Are there people in your life who you need to justify your healthy eating habits to? When you go to the bathroom, do they lay a cookie on your desk and say “C’mon – live a little!!”? When you say you have quit sugar, do they say “You’re no fun anymore!”? Or do they just downright crack it when you say you are giving up bread?
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What I have learnt over the years is that people are very defensive when it comes to food. They don’t like to change and they don’t like those around them to change either. I know this because I used to be one of these people.
It may be hard to believe, but my husband is just as much of a nutrition nerd, if not more so, than me. While I have always been interested in healthy living, he deserves the credit for opening my mind to life without bread and pasta and instead focussing on more nutrient dense foods. He therefore also deserves the credit for making me a happier, more energetic, and generally more pleasant person. However I didn’t take too nicely to his suggestions at first. You see, this is what my daily menu used to look like:
- Breakfast: All Bran with banana, nuts, seeds and honey with rice milk OR porridge
- Lunch: Salad with some sort of protein OR a wrap/sandwich
- Dinner: Some sort of meat and vegies OR risotto OR pasta
Now, let it be known, he didn’t actually tell me that I should be eating differently. He was just gradually transitioning to a paleo-style diet himself, and I didn’t like it. Why, I don’t know. But I got angry…all the time….until he got angry back. That I was abusing him for trying to obtain optimal health pissed him off. And rightly so. Who was I to stop him from being healthy? How presumptuous of me to think that my way was the right way. So did I change my diet straight away? No, no I didn’t. I’m a little stubborn in that I need to find things out for myself. So that’s what I did – I started reading information on nutrition other than the mainstream regurgitation I was being fed at uni. And what I found was some solid scientific evidence to back up his nutritional decisions. I had to admit he was right all along (I still haven’t done that. I told you – stubborn!).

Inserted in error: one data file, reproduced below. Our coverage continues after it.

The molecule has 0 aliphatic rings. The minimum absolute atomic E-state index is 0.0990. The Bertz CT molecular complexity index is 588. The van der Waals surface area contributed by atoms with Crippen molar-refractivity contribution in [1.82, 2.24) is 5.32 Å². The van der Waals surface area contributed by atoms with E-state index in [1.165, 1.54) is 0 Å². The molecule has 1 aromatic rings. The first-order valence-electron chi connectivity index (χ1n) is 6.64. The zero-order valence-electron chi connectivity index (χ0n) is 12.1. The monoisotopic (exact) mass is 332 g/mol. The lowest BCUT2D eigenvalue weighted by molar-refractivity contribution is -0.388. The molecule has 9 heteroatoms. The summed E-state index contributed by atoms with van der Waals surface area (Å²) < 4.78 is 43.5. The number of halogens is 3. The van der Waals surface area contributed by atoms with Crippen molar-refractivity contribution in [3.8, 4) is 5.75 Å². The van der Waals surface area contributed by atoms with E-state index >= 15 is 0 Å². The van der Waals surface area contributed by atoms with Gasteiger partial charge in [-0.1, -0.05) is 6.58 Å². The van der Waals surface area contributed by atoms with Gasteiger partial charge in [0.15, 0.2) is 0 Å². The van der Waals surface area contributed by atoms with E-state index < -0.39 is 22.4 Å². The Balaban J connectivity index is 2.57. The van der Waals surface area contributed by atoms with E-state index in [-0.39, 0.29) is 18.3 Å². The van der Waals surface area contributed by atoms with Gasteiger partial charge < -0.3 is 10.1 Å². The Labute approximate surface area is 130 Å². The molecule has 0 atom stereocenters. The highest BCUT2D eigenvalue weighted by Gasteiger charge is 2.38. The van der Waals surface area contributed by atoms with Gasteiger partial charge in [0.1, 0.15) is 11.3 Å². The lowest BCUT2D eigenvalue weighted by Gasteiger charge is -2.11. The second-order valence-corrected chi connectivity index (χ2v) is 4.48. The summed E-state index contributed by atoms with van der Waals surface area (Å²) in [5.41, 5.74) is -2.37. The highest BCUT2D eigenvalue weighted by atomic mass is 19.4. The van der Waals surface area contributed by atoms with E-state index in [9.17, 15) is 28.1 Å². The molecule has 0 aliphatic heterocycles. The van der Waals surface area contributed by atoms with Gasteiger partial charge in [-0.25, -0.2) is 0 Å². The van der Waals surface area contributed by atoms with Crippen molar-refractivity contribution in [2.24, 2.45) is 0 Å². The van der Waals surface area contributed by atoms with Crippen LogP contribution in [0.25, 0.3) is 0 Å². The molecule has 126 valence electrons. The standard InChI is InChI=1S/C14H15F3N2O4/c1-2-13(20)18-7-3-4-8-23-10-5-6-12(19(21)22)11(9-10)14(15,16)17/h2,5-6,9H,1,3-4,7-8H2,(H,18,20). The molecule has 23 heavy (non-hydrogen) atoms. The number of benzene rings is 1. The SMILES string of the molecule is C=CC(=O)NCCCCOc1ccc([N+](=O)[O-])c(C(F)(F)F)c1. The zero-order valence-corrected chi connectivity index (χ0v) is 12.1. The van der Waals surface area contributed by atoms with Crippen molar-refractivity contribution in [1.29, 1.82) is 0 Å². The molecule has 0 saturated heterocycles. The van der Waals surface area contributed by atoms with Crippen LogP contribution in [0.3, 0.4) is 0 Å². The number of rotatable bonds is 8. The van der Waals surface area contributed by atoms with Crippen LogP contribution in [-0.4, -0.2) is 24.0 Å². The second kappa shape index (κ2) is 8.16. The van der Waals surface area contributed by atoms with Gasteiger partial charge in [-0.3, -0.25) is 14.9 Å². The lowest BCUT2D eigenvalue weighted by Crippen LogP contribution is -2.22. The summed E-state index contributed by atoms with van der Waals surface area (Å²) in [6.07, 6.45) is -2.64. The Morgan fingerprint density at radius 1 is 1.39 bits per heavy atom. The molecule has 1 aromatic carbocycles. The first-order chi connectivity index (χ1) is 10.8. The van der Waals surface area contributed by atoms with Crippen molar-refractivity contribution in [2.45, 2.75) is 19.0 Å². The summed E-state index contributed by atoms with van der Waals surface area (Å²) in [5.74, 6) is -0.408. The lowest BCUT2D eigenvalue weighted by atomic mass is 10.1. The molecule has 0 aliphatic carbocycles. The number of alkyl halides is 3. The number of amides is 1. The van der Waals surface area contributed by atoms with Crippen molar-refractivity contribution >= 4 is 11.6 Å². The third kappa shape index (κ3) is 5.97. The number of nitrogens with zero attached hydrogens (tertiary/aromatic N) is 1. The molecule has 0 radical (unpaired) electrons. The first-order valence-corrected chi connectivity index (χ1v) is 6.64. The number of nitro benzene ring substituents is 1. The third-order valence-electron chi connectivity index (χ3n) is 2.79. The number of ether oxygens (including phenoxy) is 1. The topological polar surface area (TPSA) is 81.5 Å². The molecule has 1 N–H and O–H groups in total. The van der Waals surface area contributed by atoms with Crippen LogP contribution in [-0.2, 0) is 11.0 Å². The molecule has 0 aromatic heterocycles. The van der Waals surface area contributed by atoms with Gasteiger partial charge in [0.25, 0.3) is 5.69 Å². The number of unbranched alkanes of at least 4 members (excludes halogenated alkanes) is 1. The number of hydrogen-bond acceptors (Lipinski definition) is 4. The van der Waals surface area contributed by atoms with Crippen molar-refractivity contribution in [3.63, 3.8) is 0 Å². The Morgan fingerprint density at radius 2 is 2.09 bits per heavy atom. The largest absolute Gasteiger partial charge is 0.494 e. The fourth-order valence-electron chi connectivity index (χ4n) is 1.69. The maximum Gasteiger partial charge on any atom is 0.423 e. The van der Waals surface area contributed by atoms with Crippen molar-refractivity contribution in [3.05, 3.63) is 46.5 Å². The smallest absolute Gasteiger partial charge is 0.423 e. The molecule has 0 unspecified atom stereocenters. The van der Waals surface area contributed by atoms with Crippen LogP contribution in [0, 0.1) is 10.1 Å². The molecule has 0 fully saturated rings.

The real power was not in knowing this information, but what I did with it – I started to make changes to my diet. Just small changes at first – it probably took me around a year to completely take grains out of my diet, but I have never looked back since. Friends ask me if I miss bread and pasta – I miss them like I miss the constant itching from my chronic eczema. I miss them like I miss the extreme mood and energy swings I would experience throughout the day. I miss them like I miss the daily diarrhoea. So no….I don’t miss bread and pasta.
But I diverge – this was a post about support!!! My point was change is hard at the best of times. We are creatures of habit and routine. In order to make change we first need to have a really good reason to do so (e.g. to have more energy, to be a good role model for your kids, to not die from a heart attack before the age of 50). I could waffle on all day about what to eat for optimal health, but unless you embrace the concepts yourself and also understand why you are changing, you are setting yourself up for failure. Finally, and most importantly, we need support. We need it from everyone around us – friends, colleagues, partners, family.
To start with, you may find yourself defending your eating habits. The best advice I can offer to tackle this resistance is to calmly explain why you are making the choices you are making. Someone who has your best interests at heart will be happy for you and offer their support. The next step is to pass on your knowledge – get them onto the books, articles, blogs and websites that helped you make changes. And finally….cook for them! Show them that healthy, nutrient-dense meals can be just as tasty as any other meal!
Hopefully, one by one, we can spread the knowledge, grow the support network and be on our way to healthier, more fulfilling lives.
Who's got your back?